from employment law website;
Mandatory Overtime Lawsuits
Employers can't always get away with forcing mandatory overtime, such as by "squeezing" current workers to avoid hiring new workers. Employee lawsuits against employers regarding excessive mandatory overtime are on the rise, particularly by salaried-exempt employees.
Because salaried-exempt employees are not eligible for overtime pay under the FLSA, employers may require them to work extra hours without extra pay. Even so, when forced, excessive work hours became the "norm" every workweek, some salaried-exempt employees filed and won so-called mandatory overtime lawsuits.
Consult an attorney about challenging your employer's forcing of excessive mandatory overtime, through a lawsuit. Overtime lawsuits are often class actions.
In contract negotiations, union workers too have won mandatory overtime concessions; for example, when employers forced it to avoid hiring new union workers. Consult your union rep about that.
The U.S. Occupational Safety and Health Administration (OSHA) published a Safety and Health Guide entitled "Extended/Unusual Work Shifts". It recommends that employers grant extra meal and rest breaks when work shifts exceed eight hours per day. But, it's only a guide with no legal teeth.
I don't know about labor laws, but at the very least you should have a talk with your bosses about their policy regarding late hours. Most firms have a policy that all employees who work past a certain hour (say 9pm) are entitled to cab service home, reimbursed by the firm. They will often pay for dinner as well.
Trade places - You can have my 14 months of unemployment, If I can work your long hours. It's like Jabber says
"You're a salaried professional. You are paid your salary to complete your job responsibilities, regardless of the time required. Presumably, if you did any homework at all, you knew what you were getting into before you took the job."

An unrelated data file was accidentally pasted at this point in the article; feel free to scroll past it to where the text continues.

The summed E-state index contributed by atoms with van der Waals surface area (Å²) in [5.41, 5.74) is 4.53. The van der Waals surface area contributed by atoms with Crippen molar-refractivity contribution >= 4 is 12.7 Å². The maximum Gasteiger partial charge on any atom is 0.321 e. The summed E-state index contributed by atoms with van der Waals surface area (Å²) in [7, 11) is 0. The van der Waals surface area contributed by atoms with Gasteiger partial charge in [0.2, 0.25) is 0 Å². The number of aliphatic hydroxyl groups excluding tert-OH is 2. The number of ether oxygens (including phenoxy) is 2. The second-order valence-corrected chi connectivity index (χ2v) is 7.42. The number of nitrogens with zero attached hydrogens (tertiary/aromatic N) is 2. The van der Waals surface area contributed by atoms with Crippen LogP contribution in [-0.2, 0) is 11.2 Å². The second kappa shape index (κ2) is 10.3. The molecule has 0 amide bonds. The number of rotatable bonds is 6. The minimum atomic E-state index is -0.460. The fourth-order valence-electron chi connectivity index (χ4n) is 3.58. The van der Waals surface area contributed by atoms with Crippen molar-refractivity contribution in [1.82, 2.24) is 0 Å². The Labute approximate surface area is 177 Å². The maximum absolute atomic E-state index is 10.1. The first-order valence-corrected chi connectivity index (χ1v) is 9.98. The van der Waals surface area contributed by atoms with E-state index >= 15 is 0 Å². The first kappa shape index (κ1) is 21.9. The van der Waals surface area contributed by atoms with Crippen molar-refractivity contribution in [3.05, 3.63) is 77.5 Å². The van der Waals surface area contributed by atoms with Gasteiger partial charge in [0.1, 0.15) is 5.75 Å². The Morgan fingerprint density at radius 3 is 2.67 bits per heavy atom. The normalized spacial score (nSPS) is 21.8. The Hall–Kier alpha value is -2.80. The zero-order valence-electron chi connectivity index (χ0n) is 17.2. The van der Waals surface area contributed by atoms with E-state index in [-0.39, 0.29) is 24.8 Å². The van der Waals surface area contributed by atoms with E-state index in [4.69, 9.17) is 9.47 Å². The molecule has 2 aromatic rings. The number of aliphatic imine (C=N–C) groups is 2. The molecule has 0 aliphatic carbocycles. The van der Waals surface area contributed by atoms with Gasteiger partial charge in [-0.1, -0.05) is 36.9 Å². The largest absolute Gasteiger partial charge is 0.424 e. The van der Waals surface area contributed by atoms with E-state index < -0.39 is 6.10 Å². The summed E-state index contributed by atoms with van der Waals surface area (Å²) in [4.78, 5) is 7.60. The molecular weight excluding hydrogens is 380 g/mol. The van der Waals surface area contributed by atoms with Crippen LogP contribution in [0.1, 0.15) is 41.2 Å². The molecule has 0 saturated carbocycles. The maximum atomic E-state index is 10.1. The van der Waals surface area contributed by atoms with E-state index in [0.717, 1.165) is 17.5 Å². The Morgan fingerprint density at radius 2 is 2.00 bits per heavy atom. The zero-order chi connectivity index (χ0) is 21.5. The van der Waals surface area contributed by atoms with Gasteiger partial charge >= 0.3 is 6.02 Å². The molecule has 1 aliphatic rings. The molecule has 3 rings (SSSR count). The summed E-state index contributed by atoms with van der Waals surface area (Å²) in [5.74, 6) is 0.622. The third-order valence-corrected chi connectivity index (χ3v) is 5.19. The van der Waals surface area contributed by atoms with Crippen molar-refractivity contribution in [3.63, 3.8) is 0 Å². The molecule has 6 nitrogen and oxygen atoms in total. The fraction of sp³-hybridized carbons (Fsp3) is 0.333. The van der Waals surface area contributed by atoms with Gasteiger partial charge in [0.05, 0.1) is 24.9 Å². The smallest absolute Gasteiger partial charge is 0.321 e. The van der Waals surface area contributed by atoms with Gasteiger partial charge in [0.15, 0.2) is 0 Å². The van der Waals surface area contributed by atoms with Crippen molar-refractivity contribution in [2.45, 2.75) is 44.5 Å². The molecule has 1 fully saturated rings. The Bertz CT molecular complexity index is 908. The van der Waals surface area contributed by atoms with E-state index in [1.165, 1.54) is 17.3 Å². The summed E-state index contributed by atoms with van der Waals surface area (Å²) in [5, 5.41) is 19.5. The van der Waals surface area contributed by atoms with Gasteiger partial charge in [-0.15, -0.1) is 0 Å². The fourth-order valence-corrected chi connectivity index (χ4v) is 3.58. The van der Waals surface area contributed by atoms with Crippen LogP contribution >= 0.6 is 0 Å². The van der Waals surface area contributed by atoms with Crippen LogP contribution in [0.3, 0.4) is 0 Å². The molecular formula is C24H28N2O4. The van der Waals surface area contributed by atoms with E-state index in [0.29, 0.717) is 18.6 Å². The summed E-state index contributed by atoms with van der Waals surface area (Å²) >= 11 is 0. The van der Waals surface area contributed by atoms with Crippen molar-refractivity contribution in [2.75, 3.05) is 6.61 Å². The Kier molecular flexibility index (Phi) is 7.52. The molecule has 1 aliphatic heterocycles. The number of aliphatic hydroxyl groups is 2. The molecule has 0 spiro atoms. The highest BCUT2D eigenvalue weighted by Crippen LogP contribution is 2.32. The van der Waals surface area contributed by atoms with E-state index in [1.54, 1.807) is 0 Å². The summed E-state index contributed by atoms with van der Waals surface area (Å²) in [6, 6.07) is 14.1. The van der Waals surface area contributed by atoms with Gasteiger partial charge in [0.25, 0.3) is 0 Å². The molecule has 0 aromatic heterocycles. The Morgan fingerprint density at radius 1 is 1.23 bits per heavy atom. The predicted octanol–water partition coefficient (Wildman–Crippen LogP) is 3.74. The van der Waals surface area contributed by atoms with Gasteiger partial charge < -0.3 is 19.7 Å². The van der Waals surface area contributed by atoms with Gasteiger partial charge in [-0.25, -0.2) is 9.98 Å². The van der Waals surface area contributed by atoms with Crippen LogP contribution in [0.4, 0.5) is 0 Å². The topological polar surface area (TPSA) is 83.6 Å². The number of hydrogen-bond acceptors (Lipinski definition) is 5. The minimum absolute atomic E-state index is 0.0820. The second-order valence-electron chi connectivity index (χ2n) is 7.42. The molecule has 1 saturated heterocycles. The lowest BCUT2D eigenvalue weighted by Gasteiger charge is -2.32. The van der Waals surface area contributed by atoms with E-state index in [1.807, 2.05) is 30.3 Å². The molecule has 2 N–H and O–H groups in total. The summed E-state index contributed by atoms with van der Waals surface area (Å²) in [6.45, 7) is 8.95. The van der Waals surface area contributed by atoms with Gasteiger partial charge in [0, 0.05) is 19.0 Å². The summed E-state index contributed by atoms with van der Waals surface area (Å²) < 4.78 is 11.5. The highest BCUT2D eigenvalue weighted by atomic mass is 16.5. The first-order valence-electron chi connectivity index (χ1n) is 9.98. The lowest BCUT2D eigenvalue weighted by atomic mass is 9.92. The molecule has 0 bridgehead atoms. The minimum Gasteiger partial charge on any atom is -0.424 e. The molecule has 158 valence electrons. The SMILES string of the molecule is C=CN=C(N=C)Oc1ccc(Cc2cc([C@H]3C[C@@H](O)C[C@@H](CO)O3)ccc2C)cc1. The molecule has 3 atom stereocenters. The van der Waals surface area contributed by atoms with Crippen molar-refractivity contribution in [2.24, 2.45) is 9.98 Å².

You don't want to be in my shoes - believe me - working 80 hour weeks in heaven from this perspective -
I think of a lot of you who are unemployed and pissed off here are missing the point of this post. I remember working for a company and I was a salaried professional as well.
It is expected to work whatever time it takes to get the project done, but when you are working with project managers who have no life, and regularly over the weekday work hours they spend most of their time chit/chat and not doing squat, they are so determined and happy having no problem coming every weekend, Saturday, Sunday, and late nights every day to finish up or work in a project and of course bring along the whole team to finish up the work that clearly could have been done during regular work hours, that is just not right. Especially for those who have families or do have some life out from work.
I am glad I left that place and moved somewhere else.
A job with less salary may result to heart attack due to depression and pressure that an individual experience.
well.. people are never satisfied. Too little pay, no job, over worked, not enough hours, no incentives, bitchy boss, no rewards, shitty co-workers, desk sucks, bad city, blah blah.
i think you should speak internally, within the company, very respectfully, about these issues. belaboring your supervisor and firm leaders with labor laws is NOT going to do you any favors.
if you have expressed your concern to your immediate supervisors, and no changes have occurred, then do so together as a group of 2 or 3. if that doesn't work then the whole team should speak with the supervisor. if the supervisor isn't listening and the situation is still considered unanimously unjust by your team, then go over his head and speak to the principals.
a good word to use is that the hours you're working are 'unsustainable'. (they are wearing your physical health and productivity down). do not get uppity about the legality of them. long hours are very much typical in our profession.